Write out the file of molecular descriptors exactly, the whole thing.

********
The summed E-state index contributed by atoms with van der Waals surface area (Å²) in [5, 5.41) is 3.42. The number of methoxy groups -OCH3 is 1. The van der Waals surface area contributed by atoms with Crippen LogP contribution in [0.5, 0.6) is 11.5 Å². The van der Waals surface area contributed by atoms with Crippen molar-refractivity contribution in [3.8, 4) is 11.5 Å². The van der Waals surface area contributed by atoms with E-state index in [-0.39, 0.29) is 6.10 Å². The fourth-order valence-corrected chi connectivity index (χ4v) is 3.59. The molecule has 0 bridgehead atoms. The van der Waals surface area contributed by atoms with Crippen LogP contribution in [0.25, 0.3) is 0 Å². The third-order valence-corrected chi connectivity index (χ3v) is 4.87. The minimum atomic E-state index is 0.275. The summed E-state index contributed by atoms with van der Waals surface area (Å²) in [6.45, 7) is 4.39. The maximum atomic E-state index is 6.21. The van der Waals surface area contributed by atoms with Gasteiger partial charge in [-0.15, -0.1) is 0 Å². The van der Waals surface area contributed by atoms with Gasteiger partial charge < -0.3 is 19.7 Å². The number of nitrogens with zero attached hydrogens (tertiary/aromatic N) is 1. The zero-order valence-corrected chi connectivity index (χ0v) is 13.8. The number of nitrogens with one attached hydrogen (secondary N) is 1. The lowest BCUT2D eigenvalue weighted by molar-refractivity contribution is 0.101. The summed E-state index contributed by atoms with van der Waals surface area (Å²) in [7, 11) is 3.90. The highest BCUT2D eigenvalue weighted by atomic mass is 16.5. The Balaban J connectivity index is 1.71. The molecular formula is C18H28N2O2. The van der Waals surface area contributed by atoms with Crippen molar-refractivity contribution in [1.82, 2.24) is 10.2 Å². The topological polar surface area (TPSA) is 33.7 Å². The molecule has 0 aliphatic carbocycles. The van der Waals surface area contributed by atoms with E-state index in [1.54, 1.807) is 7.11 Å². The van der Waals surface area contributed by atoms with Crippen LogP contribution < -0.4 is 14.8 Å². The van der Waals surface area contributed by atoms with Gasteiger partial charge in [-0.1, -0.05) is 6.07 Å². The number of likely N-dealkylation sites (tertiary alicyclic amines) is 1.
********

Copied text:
The summed E-state index contributed by atoms with van der Waals surface area (Å²) in [5, 5.41) is 3.42. The number of methoxy groups -OCH3 is 1. The van der Waals surface area contributed by atoms with Crippen LogP contribution in [0.5, 0.6) is 11.5 Å². The van der Waals surface area contributed by atoms with Crippen molar-refractivity contribution in [3.8, 4) is 11.5 Å². The van der Waals surface area contributed by atoms with E-state index in [-0.39, 0.29) is 6.10 Å². The fourth-order valence-corrected chi connectivity index (χ4v) is 3.59. The molecule has 0 bridgehead atoms. The van der Waals surface area contributed by atoms with Crippen LogP contribution in [0.25, 0.3) is 0 Å². The third-order valence-corrected chi connectivity index (χ3v) is 4.87. The minimum atomic E-state index is 0.275. The summed E-state index contributed by atoms with van der Waals surface area (Å²) in [6.45, 7) is 4.39. The maximum atomic E-state index is 6.21. The van der Waals surface area contributed by atoms with Gasteiger partial charge in [-0.15, -0.1) is 0 Å². The van der Waals surface area contributed by atoms with Gasteiger partial charge < -0.3 is 19.7 Å². The number of nitrogens with zero attached hydrogens (tertiary/aromatic N) is 1. The zero-order valence-corrected chi connectivity index (χ0v) is 13.8. The number of nitrogens with one attached hydrogen (secondary N) is 1. The lowest BCUT2D eigenvalue weighted by molar-refractivity contribution is 0.101. The summed E-state index contributed by atoms with van der Waals surface area (Å²) in [7, 11) is 3.90. The highest BCUT2D eigenvalue weighted by atomic mass is 16.5. The Balaban J connectivity index is 1.71. The molecular formula is C18H28N2O2. The van der Waals surface area contributed by atoms with Crippen molar-refractivity contribution in [1.82, 2.24) is 10.2 Å². The topological polar surface area (TPSA) is 33.7 Å². The molecule has 0 aliphatic carbocycles. The van der Waals surface area contributed by atoms with E-state index in [1.54, 1.807) is 7.11 Å². The van der Waals surface area contributed by atoms with Crippen LogP contribution < -0.4 is 14.8 Å². The van der Waals surface area contributed by atoms with Gasteiger partial charge in [-0.1, -0.05) is 6.07 Å². The number of likely N-dealkylation sites (tertiary alicyclic amines) is 1.